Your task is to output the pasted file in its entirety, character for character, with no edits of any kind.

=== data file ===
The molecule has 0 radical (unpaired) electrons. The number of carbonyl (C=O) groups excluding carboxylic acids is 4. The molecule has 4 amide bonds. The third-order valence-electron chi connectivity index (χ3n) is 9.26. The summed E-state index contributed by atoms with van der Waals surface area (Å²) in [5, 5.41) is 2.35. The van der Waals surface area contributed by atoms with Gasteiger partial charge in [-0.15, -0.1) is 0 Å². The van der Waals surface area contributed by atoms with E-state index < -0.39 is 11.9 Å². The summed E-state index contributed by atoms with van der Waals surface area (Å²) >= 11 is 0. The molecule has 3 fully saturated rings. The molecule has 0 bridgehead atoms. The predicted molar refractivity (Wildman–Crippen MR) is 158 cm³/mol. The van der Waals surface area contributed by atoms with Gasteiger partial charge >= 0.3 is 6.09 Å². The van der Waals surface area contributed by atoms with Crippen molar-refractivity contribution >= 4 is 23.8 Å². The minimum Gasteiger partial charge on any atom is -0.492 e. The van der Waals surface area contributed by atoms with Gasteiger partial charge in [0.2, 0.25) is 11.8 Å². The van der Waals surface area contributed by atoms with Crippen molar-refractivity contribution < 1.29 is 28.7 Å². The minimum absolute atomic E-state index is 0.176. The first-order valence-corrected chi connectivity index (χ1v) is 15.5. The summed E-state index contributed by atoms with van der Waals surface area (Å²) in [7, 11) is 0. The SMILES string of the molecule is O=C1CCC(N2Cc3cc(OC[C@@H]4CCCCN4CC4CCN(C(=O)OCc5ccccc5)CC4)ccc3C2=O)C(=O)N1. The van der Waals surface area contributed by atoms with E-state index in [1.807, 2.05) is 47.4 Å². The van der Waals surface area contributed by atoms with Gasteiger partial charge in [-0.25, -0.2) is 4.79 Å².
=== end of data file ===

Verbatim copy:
The molecule has 0 radical (unpaired) electrons. The number of carbonyl (C=O) groups excluding carboxylic acids is 4. The molecule has 4 amide bonds. The third-order valence-electron chi connectivity index (χ3n) is 9.26. The summed E-state index contributed by atoms with van der Waals surface area (Å²) in [5, 5.41) is 2.35. The van der Waals surface area contributed by atoms with Gasteiger partial charge in [-0.15, -0.1) is 0 Å². The van der Waals surface area contributed by atoms with E-state index < -0.39 is 11.9 Å². The summed E-state index contributed by atoms with van der Waals surface area (Å²) >= 11 is 0. The molecule has 3 fully saturated rings. The molecule has 0 bridgehead atoms. The predicted molar refractivity (Wildman–Crippen MR) is 158 cm³/mol. The van der Waals surface area contributed by atoms with Gasteiger partial charge >= 0.3 is 6.09 Å². The van der Waals surface area contributed by atoms with Crippen molar-refractivity contribution >= 4 is 23.8 Å². The minimum Gasteiger partial charge on any atom is -0.492 e. The van der Waals surface area contributed by atoms with Gasteiger partial charge in [0.2, 0.25) is 11.8 Å². The van der Waals surface area contributed by atoms with Crippen molar-refractivity contribution < 1.29 is 28.7 Å². The minimum absolute atomic E-state index is 0.176. The first-order valence-corrected chi connectivity index (χ1v) is 15.5. The summed E-state index contributed by atoms with van der Waals surface area (Å²) in [7, 11) is 0. The SMILES string of the molecule is O=C1CCC(N2Cc3cc(OC[C@@H]4CCCCN4CC4CCN(C(=O)OCc5ccccc5)CC4)ccc3C2=O)C(=O)N1. The van der Waals surface area contributed by atoms with E-state index in [1.807, 2.05) is 47.4 Å². The van der Waals surface area contributed by atoms with Gasteiger partial charge in [-0.25, -0.2) is 4.79 Å².